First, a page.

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Democracy and dissent

Democracy can be a tricky term to explain in a political structure like the one that endures in Pakistan. Defining it can be as facile and effortless as Abraham Lincoln did; “government of, by and for the people”. It can be turned into an arduous task overnight by creating complications such as whether an elected member of parliament can vote according to the desire of the people whose votes in the first place jettisoned him/her to the prestigious lawmaking body.

A simple constitutional procedure of summoning the National Assembly, tabling a no-confidence motion followed by a vote of members has been twisted and tangled with the partisan approach of the supposedly unbiased and neutral speaker of the House in an attempt to force an outcome of choice through a rather rugged interpretation of constitutional provisions.

In a bid to quell the no-confidence motion using the loopholes in the law, a presidential reference has been filed in the Supreme Court of Pakistan pursuant to Article 186 of the constitution of Pakistan that seeks the advisory opinion of the apex court to clarify the scope and raison d’être of Article 63A.

The provision in question that was piloted by the Nawaz Sharif government back in 1997 through the 14th Amendment aimed “to prevent instability in relation to the formation and functioning of [the] Government”. Lately amended by the 18th Amendment, Article 63-A has caused a dividend amongst the corridors of politics and the legal profession. The battle of numbers that started from parliament after a no-confidence motion was submitted by the opposition alliance under Article 95 has now made its way to the court where the ultimate fate of defecting members will be decided by a five-member larger bench headed by the chief justice of Pakistan.

Article 63A provides for possible disqualification of defecting parliamentary member if he/she resigns from the membership of their political party and join hands with another or if such a member votes or abstains from voting in the House contrary to any direction issued by the parliamentary party to which the member belongs, in relation to the election of prime minister or chief minister, vote of confidence or vote of no-confidence and a money bill or a constitution amendment bill.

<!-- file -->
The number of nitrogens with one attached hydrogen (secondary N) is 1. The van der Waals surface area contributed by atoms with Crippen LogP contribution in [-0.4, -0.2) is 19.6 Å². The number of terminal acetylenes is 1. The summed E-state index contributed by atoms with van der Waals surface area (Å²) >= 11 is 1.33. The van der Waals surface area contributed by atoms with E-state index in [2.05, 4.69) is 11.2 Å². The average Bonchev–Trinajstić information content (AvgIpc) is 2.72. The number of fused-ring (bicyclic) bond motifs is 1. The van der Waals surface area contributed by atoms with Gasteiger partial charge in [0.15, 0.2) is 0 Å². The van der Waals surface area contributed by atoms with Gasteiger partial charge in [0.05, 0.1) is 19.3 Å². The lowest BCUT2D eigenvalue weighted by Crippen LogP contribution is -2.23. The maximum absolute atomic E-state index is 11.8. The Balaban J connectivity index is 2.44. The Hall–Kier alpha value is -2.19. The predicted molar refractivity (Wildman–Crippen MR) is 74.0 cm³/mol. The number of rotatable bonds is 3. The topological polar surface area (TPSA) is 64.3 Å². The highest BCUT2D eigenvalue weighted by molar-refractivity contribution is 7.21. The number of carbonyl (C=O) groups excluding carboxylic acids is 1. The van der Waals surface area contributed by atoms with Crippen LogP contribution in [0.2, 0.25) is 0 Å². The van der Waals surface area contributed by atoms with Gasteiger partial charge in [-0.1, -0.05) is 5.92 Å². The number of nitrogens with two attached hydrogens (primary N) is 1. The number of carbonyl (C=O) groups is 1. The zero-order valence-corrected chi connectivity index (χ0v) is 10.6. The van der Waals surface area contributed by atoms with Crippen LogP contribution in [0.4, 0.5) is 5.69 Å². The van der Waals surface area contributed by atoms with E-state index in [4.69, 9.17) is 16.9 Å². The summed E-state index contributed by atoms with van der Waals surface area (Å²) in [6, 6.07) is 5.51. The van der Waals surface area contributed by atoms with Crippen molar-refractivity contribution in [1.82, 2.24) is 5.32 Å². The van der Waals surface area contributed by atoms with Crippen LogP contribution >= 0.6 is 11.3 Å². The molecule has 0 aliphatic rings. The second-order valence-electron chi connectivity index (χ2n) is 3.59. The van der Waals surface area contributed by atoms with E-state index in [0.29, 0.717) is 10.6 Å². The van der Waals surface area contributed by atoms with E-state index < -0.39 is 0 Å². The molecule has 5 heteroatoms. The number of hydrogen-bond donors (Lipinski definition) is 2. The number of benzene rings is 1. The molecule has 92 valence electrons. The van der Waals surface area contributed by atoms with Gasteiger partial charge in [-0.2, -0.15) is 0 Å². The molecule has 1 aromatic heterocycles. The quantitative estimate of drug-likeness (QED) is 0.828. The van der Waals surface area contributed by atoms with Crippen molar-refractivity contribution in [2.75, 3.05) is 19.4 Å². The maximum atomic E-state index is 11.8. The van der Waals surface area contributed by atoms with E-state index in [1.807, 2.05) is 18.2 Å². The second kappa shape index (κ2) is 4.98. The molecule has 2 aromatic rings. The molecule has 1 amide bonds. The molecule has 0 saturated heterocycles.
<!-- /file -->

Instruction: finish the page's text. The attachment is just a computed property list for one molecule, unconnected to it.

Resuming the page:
Article 63 was amended to ward-off horse-trading and floor-crossing. This provision also gives power to the head of the political party to determine whether any of the member lawmakers have been involved in violation of Article 63A. The head of the party then shall convey the decision to the chairman Senate, speaker National Assembly, or provincial assembly (presiding officer), wherever the case lies. The presiding officer will convey this to the chief election commissioner within two days and notification of the de-seating of the unlucky member within seven days would be expected from the Election Commission of Pakistan.

The defection article was amended by the 18th Amendment and empowered the political party head with lodging the de-seating reference, something that was the parliamentary party head’s prerogative previously (the political party head may not be an elected member of parliament). Although the broad definition of defection remains the same, after the 18th Amendment, the ECP was empowered to turn down or confirm the reference submitted by the political party head, and the decision of the ECP is now subject to review by the judiciary.